Saturday, November 16, 2019, 11:34:33AM
After a lot of discussion with a friend in the community college education industry who also wants to focus and reform it while building and communicating the best possible plans for people to land needed, challenging, high-demand tech jobs I ended up with the following conclusion about what sort of titles to work for.
I used to have some other steps in there, for example, System Administrator before the security stuff but the truth is the faster you specialize the greater your expertise and the more employable you become. People don’t usually pay for generalists. They pay for specialists. The more specialize you are the more likely you are to find exactly the right job and win it because it means you are laser focused. You can add other skills and experience over time.
This is also the reason you have to have an informed opinion about what Web technology to invest in from the very start. You simply cannot be a React specialist and a Vue specialist.
I struggled where to put elementary web content creation and authoring skills. They are needed by Pentesters. The WGU curriculum proves that point. Every single cybersecurity track has the CIW-Site Development Analyst certificate. Being able to minimally publish to the Web is as important as knowing how to use email these days (hence the value of README.world).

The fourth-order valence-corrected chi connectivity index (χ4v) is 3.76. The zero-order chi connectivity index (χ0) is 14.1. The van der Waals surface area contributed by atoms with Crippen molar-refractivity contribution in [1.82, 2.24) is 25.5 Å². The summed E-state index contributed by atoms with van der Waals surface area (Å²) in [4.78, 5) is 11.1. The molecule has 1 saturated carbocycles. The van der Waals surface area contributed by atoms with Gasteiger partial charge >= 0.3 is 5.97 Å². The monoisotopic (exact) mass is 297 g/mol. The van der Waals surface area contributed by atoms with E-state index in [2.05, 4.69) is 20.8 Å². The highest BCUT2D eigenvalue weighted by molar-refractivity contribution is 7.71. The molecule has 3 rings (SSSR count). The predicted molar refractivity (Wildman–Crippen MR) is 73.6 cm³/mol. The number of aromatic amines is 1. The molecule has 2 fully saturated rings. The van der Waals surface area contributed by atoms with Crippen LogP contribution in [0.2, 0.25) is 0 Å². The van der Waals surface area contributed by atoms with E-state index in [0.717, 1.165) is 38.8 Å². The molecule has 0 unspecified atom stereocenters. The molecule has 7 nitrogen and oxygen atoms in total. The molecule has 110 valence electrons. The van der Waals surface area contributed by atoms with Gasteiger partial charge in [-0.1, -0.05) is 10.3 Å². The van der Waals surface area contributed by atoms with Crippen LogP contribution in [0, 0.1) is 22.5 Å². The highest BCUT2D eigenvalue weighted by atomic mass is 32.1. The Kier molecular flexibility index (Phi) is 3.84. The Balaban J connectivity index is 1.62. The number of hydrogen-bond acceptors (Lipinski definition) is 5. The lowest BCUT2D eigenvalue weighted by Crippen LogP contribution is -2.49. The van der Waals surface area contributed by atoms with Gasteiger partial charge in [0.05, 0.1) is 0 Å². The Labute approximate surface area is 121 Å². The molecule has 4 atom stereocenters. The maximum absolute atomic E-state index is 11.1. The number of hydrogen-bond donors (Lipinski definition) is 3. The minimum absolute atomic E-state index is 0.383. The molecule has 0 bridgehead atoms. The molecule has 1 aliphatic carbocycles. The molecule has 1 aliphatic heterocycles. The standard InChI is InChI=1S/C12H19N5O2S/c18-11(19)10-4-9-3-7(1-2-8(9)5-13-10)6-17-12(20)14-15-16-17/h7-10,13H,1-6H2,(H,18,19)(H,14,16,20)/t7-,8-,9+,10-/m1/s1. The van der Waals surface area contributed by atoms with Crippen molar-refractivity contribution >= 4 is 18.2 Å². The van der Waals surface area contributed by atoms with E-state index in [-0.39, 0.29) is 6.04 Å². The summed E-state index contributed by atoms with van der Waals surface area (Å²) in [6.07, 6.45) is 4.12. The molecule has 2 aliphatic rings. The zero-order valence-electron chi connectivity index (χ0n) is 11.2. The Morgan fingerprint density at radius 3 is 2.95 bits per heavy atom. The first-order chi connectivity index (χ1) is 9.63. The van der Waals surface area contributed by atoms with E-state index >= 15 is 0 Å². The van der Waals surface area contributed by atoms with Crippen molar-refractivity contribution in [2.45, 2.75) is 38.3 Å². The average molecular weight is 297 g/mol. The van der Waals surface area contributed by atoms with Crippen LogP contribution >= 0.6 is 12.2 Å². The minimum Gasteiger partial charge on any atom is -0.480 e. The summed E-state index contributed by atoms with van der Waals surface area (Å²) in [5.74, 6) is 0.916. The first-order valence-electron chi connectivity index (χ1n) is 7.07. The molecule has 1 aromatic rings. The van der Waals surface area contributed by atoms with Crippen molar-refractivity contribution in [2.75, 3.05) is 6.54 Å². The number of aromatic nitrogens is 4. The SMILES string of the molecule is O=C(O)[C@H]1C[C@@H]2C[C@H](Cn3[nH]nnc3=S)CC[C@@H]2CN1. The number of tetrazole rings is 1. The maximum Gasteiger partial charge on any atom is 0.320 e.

Saturday, November 16, 2019, 9:33:25AM
“What is README.world?”
README.world is an open initiative to promote a global decentralized knowledge network of content primarily written in README files and repos by anyone and everyone.
“So it’s like a wiki?”
Nope. Wikis are generally centralized and maintained by a group of people with some policy to find consensus about what they contain. README repos focus on knowledge, experience, and opinions primarily from individuals while supporting multiple contributors when needed. Wikis have brought us many different formats and influenced how knowledge is stored in text files and simple images.
“You mean a blog.”
Nope. While blogs are a large part of any such decentralized knowledge network they are only one part. In fact, most blogs aren’t even blogs. Blogs originally were chronological logs of activity, discovery, and experience. Hence the name derived from “web log”. In fact, blogs have come to contain different types of “posts” which are actually articles. README repos contain any number of specific types and categories of READMEs allowing the combination of the wiki concept with that of blogging. They are organized ways for people to capture and share knowledge.
“But ‘README repos’, really?”
README is kitschy and shouty but that is the name millions already use, sort of like how
index.html has become the standard for web pages. Use “knowledge node” or “knowledge module” if something more formal is needed.